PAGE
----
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THURSDAY, 05.16.13

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The next post will be on DWOD formats. A lot of these may be familiar to you but I thought I would go over them just to make sure that everything gets covered.

Sprint Volume

12 x 50 yards

Rest 30 seconds between sprints

*For workouts like these the goal will be to maintain as high a pace as possible, with a controlled rest time. Usually 30-90 seconds

Sprint Intensity

4-6 Max Effort 50yd Sprints

Rest until fully recovered

*For this one the goal is to hit each sprint at max pace. For these you will probably rest 3-5 minutes between efforts, maybe even longer. This may seem like it is unnecessary. You may be thinking: “they’re just sprints” but think of it like you’re going for a Squat 1RM. You wouldn’t only rest 30-60 seconds between attempts.


As many rounds as possible in 10 minutes of:

3 Push Presses, 
5 Ball Slams

*This doesn’t need much explanation for experienced CFers. The goal is to complete as many rounds as possible in the given time.

Reps for Time

21, 15, 9 reps of:

Bench Press, 
Parallel Bar Dips

*Just like above this doesn’t need much explanation. Goal is to complete the given rep scheme

Max Effort Reps

Complete 7 rounds:

Handstand holds for maximum time, 
10 Supine Ring Pull Ups

*For this workout time is not a factor. The goal is to accumulate as much time or reps in the given movement and to rest as needed between rounds.

Max Effort Rounds

Complete 7 rounds:

3 Power Cleans @ 80% of 1 RM
, 3 Front Squats @ 90% of 3 RM

*Similar to the above workout, the goal here is complete each round as quickly as possible and then get a good chunk of rest to make sure you can maintain that intensity.

There are other formats that will pop along the way but these are a lot of the common ones. No matter what the format of the workout is there are a couple things you should be striving for:

1.     “Train fast, be fast.” I do not know how to get you faster or stronger if you are constantly doing movements at submaximal efforts. It does you no good to be solely concerned about time and jogging through your sprints or just going through the movements. You’re never going to get stronger or faster this way. I would rather see you take 10-15 seconds here and there and be able to keep up your intensity. The same goes with your strength. Your goal should always be to move the bar as fast as possible. Even though once the weights get heavy it may appear your speed has slowed down, but you’re still trying to move that bar like its your warm up weight. This is the idea of Compensatory Acceleration.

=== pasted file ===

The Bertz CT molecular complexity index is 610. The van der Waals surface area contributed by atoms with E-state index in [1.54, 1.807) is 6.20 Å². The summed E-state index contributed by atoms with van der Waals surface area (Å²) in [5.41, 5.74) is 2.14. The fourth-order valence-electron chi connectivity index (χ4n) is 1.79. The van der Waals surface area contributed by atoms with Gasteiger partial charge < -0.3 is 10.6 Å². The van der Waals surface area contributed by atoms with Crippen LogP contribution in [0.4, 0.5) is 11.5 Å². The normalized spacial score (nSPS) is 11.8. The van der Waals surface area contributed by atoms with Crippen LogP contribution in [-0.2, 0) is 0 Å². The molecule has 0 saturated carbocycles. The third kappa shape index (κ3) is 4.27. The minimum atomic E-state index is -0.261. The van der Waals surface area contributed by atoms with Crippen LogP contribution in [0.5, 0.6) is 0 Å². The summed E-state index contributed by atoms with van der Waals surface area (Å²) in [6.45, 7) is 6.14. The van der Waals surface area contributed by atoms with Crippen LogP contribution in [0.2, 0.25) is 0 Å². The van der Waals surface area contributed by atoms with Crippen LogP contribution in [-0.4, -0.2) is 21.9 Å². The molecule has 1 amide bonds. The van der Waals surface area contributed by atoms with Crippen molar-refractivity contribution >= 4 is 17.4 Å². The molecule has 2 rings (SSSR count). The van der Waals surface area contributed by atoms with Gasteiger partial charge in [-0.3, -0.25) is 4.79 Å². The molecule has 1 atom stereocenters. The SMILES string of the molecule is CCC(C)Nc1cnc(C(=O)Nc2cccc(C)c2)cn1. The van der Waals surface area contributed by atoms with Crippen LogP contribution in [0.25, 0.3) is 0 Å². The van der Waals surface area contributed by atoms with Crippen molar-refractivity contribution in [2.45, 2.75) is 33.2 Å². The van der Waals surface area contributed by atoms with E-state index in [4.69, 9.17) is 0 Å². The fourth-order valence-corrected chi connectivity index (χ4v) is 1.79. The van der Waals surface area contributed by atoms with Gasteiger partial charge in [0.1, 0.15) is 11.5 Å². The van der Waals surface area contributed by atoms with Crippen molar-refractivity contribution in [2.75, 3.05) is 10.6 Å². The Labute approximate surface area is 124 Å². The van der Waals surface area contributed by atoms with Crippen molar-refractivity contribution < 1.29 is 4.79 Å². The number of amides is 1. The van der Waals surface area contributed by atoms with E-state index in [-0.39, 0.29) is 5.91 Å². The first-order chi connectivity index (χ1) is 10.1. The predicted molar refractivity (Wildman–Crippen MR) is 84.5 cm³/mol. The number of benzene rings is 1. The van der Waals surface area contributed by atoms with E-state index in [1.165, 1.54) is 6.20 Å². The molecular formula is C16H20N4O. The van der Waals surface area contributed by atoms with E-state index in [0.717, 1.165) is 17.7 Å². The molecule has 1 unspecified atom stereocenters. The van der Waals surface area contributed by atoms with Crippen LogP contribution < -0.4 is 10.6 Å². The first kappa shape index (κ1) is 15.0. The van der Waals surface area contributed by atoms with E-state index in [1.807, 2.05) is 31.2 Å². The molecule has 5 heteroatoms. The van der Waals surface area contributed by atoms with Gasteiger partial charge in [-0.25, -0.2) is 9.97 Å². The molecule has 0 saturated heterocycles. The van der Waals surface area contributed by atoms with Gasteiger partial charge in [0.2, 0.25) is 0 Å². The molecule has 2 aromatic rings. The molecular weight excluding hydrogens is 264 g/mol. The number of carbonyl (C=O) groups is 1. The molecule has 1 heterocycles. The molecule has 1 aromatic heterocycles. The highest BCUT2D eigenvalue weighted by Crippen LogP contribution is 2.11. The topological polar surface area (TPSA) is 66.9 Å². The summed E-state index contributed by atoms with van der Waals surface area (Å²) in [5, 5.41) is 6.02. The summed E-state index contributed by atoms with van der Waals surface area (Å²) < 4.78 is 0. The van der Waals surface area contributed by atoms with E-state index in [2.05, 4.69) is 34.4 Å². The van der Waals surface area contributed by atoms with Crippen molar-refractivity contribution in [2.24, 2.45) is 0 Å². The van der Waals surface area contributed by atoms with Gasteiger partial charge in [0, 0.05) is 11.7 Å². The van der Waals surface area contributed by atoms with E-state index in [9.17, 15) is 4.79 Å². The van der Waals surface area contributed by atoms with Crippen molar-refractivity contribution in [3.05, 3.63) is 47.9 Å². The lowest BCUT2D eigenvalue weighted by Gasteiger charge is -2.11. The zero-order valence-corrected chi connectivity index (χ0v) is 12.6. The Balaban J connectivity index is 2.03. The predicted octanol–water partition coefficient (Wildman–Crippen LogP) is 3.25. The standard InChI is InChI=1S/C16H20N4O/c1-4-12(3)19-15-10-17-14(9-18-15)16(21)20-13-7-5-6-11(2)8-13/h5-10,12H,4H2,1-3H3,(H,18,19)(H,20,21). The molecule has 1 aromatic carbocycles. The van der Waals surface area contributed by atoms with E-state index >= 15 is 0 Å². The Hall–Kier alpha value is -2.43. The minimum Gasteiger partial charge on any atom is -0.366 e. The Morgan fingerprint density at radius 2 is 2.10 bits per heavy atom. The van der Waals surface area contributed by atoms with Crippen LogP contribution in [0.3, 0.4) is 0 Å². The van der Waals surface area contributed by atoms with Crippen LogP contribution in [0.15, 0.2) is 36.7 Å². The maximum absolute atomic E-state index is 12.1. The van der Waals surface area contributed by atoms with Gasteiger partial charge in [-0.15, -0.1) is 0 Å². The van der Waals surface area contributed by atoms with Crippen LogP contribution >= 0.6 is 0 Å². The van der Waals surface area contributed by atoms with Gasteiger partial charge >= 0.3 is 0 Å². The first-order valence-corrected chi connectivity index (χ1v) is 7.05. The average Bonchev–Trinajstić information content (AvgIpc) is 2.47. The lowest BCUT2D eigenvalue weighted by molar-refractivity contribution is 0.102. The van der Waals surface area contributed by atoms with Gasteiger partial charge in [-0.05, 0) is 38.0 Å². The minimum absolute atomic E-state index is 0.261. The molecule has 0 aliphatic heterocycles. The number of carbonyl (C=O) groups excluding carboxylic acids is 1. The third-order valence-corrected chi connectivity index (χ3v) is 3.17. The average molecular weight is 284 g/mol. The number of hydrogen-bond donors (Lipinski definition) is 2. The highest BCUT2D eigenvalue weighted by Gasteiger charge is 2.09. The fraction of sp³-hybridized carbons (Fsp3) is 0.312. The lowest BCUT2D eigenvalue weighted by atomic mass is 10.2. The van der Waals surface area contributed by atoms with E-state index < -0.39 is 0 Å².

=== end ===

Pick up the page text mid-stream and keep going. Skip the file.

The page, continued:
2.     “Persistent Pursuit of Perfection” Whatever you are doing you should be striving to do it to the best of your ability and recognizing when you need to slow down or when you need to strip weight. It does you no good to build a shitty base because you don’t have the patience to build it properly or are unable to check your ego. John has a saying at the CFFB Certs that I love. “No one ever rises to the occasion, they always fall to level of their training.” If you just get by with “good enough” or let things slide things aren’t going to magically fix themselves when they really matter. If you always fail to neglect that your shoulders need to be retracted and depressed when going for a deadlift 5RM, it isn’t going to happen.

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